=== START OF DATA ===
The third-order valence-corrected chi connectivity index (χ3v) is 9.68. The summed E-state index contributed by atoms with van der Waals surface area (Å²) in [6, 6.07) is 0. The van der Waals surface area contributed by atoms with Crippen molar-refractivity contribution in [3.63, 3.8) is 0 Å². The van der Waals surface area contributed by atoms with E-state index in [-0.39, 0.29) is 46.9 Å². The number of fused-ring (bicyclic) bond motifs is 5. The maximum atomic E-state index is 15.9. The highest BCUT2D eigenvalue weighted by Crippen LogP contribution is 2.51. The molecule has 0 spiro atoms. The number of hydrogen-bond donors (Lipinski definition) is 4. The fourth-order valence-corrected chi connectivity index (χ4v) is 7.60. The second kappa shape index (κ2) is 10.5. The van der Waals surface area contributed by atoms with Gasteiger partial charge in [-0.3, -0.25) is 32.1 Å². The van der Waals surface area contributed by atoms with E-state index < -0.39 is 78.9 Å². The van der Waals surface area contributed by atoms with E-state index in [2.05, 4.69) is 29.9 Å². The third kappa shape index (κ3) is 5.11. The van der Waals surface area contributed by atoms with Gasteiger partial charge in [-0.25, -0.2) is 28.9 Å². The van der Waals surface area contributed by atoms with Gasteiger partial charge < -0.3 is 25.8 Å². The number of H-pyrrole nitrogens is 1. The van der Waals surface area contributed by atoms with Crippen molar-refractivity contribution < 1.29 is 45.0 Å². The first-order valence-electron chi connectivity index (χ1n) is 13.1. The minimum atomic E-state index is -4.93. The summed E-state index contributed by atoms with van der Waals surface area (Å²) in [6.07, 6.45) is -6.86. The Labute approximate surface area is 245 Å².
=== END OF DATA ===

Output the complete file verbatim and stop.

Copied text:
The third-order valence-corrected chi connectivity index (χ3v) is 9.68. The summed E-state index contributed by atoms with van der Waals surface area (Å²) in [6, 6.07) is 0. The van der Waals surface area contributed by atoms with Crippen molar-refractivity contribution in [3.63, 3.8) is 0 Å². The van der Waals surface area contributed by atoms with E-state index in [-0.39, 0.29) is 46.9 Å². The number of fused-ring (bicyclic) bond motifs is 5. The maximum atomic E-state index is 15.9. The highest BCUT2D eigenvalue weighted by Crippen LogP contribution is 2.51. The molecule has 0 spiro atoms. The number of hydrogen-bond donors (Lipinski definition) is 4. The fourth-order valence-corrected chi connectivity index (χ4v) is 7.60. The second kappa shape index (κ2) is 10.5. The van der Waals surface area contributed by atoms with Gasteiger partial charge in [-0.3, -0.25) is 32.1 Å². The van der Waals surface area contributed by atoms with E-state index < -0.39 is 78.9 Å². The van der Waals surface area contributed by atoms with E-state index in [2.05, 4.69) is 29.9 Å². The third kappa shape index (κ3) is 5.11. The van der Waals surface area contributed by atoms with Gasteiger partial charge in [-0.25, -0.2) is 28.9 Å². The van der Waals surface area contributed by atoms with Gasteiger partial charge < -0.3 is 25.8 Å². The number of H-pyrrole nitrogens is 1. The van der Waals surface area contributed by atoms with Crippen molar-refractivity contribution < 1.29 is 45.0 Å². The first-order valence-electron chi connectivity index (χ1n) is 13.1. The minimum atomic E-state index is -4.93. The summed E-state index contributed by atoms with van der Waals surface area (Å²) in [6.07, 6.45) is -6.86. The Labute approximate surface area is 245 Å².